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Myths about Walpole prison mitigation

December 11, 2012

Last week, Gov. Deval Patrick cut local aid by 1 percent and eliminated Walpole’s exclusive prison mitigation pork in mid-fiscal-year emergency budget cuts.

The loss of our prized prison mitigation pork is a tough blow for Walpole, but we’ve been here before. In 2008, Patrick cut the same earmark to Walpole during similar emergency budget cutting in the middle of the 2009 fiscal year. Walpole didn’t get the money back until last year, 2011, after much lobbying by our legislators.

Any time the state cuts funding to a city or town, it isn’t pleasant. But before everyone gets caught up in the talking points and rhetoric about how unfair it is that Walpole will no longer receive prison mitigation money, take a look below at some common myths, debunked. These are the same myths that 180 got caught believing a few years ago, before doing the research and realizing the talking points aren’t accurate:

Myth #1: Walpole is required to provide emergency services to MCI-Cedar Junction

There seem to be two competing claims on this. Town officials claim they are required by law to provide services. In theory, this makes sense, but if it’s true, see myths #2 and #3 below.

But in a letter to Walpole Selectmen in 2011, the State Auditor’s Division of Local Mandates told town officials in no uncertain terms that “after considerable research … DLM has not been able to identify a state law, regulation, or agency rule that requires the Town of Walpole to provide emergency response at MCI Cedar Junction.”

“There is no language in the 1953 Act [creating the prison], or any known agreement executed between the state and the Town of Walpole that requires the Town to service the facility,” the letter read.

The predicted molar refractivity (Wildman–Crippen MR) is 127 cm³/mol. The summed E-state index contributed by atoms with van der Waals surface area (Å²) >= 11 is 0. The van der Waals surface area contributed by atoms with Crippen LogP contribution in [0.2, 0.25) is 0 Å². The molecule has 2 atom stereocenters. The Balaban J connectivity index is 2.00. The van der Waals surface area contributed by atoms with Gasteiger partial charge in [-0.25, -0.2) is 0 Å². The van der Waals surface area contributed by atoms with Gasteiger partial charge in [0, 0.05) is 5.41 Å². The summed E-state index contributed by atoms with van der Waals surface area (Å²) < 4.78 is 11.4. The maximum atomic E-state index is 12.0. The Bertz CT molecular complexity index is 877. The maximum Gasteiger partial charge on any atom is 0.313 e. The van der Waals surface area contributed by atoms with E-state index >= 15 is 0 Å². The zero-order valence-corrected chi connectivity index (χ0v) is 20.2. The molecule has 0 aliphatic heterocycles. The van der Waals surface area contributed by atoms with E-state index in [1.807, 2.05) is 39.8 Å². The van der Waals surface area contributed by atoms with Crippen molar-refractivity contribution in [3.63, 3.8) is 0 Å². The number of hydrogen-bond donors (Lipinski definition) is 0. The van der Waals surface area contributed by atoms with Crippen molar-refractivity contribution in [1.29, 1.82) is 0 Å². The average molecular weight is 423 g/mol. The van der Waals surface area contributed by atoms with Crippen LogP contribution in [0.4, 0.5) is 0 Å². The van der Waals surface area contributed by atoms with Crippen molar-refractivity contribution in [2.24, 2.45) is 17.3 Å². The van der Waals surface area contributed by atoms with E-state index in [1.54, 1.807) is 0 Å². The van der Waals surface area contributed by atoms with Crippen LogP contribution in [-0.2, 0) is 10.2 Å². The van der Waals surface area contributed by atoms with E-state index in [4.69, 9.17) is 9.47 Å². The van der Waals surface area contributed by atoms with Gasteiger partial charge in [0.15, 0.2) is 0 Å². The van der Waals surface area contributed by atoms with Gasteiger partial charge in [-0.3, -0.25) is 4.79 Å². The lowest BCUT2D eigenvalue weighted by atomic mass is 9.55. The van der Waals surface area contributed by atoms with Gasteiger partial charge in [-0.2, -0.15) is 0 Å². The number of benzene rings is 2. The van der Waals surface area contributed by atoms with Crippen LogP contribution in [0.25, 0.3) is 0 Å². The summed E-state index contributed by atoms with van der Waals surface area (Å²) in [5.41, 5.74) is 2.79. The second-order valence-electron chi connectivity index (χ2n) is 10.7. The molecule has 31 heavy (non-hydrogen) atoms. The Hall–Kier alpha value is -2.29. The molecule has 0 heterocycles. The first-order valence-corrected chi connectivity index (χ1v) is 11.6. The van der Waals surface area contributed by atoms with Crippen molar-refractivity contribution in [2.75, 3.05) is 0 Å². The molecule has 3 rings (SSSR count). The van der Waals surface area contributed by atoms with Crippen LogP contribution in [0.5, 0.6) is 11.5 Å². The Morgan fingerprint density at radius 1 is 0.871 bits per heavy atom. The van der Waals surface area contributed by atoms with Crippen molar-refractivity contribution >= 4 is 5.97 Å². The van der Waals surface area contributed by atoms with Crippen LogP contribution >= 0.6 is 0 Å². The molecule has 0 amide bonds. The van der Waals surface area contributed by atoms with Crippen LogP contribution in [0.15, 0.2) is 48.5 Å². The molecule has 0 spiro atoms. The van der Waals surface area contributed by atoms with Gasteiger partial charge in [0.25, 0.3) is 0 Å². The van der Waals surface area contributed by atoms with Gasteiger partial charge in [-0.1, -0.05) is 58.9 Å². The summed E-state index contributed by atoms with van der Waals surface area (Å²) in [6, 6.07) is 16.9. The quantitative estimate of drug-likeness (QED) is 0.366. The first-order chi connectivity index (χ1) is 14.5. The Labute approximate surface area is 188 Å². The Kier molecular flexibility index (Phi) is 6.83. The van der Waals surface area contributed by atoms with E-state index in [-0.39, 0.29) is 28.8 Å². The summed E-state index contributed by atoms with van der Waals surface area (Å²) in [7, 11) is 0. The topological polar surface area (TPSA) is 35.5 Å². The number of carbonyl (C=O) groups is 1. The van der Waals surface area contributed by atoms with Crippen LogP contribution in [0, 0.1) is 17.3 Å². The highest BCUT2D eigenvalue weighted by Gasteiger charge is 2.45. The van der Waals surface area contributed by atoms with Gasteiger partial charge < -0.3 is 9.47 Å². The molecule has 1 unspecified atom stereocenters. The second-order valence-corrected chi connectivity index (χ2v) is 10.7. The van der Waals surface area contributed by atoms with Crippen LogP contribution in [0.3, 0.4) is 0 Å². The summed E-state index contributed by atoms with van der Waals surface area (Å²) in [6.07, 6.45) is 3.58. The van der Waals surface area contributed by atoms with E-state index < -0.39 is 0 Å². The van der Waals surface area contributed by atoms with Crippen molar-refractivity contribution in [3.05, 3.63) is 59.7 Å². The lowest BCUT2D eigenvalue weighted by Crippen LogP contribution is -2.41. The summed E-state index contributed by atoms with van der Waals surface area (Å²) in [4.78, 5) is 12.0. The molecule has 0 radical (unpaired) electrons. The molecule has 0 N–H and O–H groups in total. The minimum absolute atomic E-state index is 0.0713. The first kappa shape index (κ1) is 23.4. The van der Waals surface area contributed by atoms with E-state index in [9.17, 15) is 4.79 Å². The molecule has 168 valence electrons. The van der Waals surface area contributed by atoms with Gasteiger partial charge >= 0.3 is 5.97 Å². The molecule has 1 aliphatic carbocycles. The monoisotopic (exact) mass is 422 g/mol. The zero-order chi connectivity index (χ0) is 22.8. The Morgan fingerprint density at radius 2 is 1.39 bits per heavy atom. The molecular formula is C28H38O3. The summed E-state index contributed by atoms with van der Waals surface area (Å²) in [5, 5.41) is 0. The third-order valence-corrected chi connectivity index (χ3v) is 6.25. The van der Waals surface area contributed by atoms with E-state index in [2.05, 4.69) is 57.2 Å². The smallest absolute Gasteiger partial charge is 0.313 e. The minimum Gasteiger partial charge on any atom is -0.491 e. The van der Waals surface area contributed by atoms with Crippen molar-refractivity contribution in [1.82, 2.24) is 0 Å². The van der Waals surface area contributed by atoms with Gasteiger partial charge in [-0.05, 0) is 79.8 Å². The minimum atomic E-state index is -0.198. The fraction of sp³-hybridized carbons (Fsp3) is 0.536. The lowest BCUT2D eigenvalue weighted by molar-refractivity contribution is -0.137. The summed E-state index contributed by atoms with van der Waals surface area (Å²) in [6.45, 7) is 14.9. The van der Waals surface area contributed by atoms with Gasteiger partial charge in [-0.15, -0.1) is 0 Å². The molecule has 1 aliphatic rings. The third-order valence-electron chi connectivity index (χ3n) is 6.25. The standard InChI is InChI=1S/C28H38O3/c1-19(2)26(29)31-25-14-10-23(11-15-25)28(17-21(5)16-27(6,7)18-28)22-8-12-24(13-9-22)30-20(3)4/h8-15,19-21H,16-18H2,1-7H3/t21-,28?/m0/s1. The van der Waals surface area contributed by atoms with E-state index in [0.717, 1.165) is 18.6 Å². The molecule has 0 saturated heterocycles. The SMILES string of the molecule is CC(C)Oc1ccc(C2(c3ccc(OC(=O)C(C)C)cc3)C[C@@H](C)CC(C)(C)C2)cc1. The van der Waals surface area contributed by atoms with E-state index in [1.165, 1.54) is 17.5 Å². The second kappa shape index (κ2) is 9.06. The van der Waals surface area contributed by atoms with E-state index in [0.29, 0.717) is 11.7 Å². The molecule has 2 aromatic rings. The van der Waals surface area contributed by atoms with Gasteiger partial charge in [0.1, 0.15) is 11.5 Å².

I’d be inclined to take the opinion of the professionals at the State Auditor’s office over the opinion of Town Hall politicians.

Myth #2: The town uses the prison mitigation money to offset the cost of providing service to the prison and its impact on the community

180 can find no evidence, looking at years of Walpole budget documents, that the prison mitigation money has ever been directly applied to pay for the services the town provides to the prison, or that it is directly applied in any way to mitigating the impact of the prison on the town.

Last year, for example, the money was partially used for a facilities study. In previous years, prison mitigation had been used for personnel and recurring expenses, although that practice ended after 2008 when it became clear the money wasn’t a yearly guarantee in the state budget.

If the money was really being used for mitigation, shouldn’t it be put into the fire department budget for their ambulance trips to the prison?

More than half of the prison mitigation money from last year hasn’t even been spent by the town yet. This should seem odd, considering the prison is supposedly a drain on our emergency services.

Deputy Fire Chief Michael Laracy has never returned phone calls to 180 regarding how many emergency calls the prison has per year and whether the value of these trips is $750,000 per year.

Also, it is worth noting that no other prison host town in the state, except Walpole, receives special mitigation money for its prison (although surely they wouldn’t mind getting it.)

Myth #3: Without mitigation, Walpole would receive no money from the state for the prison

The Mass. Department of Revenue makes payments to cities and towns every year for tax-exempt state-owned land, including prisons.

According to the DOR, the state will pay Walpole about $79,000 this year as official payment-in-lieu-of-taxes specifically for the prison land.

This money has NOT been cut as part of prison mitigation, and is included as part of Walpole’s cherry sheet aid. This money is outside of the prison mitigation money and the smaller prison host grant. So even if myths #1 and #2 above were true, it would seem that $79,000 is enough to cover the costs of whatever impact the prison has on our town. To reiterate: Walpole ALREADY receives $79,000 for the prison from the state.